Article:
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Gold Exchange Standard Features and Meaning

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Gold Exchange Standard

Gold Exchange Standard was a system between the year 1898-1913 where a number of eastern countries which were poor and did not posses enough gold.

Understanding Gold Exchange Standard

Under this standard, currency was convertible not into gold coin or gold bullion, but into the currency of some other countries which was on the gold standard.

It was marked with the following features:

  1. Gold coins were not widely available within the country.
  2. The currency was of paper note while token coins were of silver and other metals.
  3. These currencies could not be changed into gold coins or bullion.
  4. The local currency was linked with some foreign currency which was on gold currency standard and such currencies could be changed even at a fixed rate. E.g. the Indian rupee coins were convertible into Britain sterling at the ratio of 1$-4d per rupee.
  5. Countries which upheld the gold exchange standard maintained a two-tier foreign reserve. Part of the reserve was in foreign exchange and part of it in gold at foreign centers. Redemption of a currency in gold was made through the issue of a gold draft equal to the value of currency and equivalent to a definite weight of gold to be paid out at the foreign centre where the gold exchange standard country’s gold reserves were kept.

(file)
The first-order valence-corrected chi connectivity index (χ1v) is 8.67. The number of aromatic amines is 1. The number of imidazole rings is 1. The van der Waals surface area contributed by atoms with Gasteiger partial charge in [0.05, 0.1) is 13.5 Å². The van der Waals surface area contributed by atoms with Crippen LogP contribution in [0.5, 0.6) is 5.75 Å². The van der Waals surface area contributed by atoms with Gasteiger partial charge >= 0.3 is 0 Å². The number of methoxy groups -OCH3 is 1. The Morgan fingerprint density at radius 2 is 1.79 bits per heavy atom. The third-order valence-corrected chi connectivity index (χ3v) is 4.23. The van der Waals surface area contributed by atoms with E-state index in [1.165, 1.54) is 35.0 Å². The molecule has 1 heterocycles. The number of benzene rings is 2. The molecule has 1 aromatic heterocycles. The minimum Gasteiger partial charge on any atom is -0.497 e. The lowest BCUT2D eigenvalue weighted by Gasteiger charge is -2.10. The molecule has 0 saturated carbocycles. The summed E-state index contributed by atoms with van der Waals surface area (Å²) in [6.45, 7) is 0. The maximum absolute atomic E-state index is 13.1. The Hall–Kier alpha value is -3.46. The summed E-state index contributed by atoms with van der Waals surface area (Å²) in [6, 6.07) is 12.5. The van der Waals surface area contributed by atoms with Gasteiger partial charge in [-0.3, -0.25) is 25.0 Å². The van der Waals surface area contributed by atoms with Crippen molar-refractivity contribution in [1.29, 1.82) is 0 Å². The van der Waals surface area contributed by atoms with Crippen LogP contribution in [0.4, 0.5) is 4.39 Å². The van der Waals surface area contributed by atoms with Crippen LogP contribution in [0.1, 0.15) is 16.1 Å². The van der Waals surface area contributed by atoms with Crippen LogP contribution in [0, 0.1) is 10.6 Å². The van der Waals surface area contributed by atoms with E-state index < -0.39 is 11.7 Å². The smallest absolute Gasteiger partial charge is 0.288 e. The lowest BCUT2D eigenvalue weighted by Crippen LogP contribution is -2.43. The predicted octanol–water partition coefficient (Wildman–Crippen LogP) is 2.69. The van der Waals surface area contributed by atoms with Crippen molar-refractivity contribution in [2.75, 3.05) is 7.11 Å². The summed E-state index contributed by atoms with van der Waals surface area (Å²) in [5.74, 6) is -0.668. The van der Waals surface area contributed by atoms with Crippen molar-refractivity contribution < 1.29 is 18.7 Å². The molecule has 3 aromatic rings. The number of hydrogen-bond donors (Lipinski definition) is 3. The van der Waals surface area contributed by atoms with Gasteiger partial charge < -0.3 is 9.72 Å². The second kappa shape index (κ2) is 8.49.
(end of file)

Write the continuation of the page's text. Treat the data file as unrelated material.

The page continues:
The gold exchange standard eliminated the storage, packing, handling and the shipping costs of gold bullion from the gold standard country to the gold exchange standard country.

The gold exchange standard facilitated gold pyramiding in the sense that the centre country which held the actual gold regarded it as gold reserve for its currency while the satellite or dependent countries holding claims as gold reserves too.

Gold Reverse Standard

In 1931 England abandoned the gold standard, while the U.S.A and France joined in 1933 and 1936 respectively. This led to instability in their exchange rates to maintain exchange stability.

They entered into tripartite monetary agreement in September 1936 and were joined by Switzerland, Belgium and Netherlands in the same year.

Even till the year 1939, this accord worked successfully and was referred to as the Gold Reserve Standard.

Under this accord, each country maintained an exchange equalization fund kept gold, local currency and foreign exchange.

The exchange rate was stabilized by purchase and sale of foreign exchange or gold from the fund.

There was no free export or import of gold except by the fund authority for maintaining stability in the exchange rate. Such gold was meant to be kept in the fund.

Gold Parity

In 1944 when the international monetary fund was established this system emerged.

Unlike the various features mentioned before or explained before in this system every country had to declare the par value of its monetary unit in terms of a fixed quality of gold.

It aimed at keeping the exchange rate of the currency stable in terms of gold.

The gold standard summarily had the following merit:

  • Automatic operation where the rules o the same were observed.
  • Inspired public confidence
  • No outside interference
  • Stable internal price
  • Check on inflation
  • Expansion of international trade
  • Stable exchange rate

But it had the following demerits as briefly stated below:

  • Exchange stability at the cost of Economic stability
  • Anarchy in world credit control
  • Fair weather standard
  • Deflationary Bias
  • No independent policy
  • Costly standard
  • Rigid standard etc.

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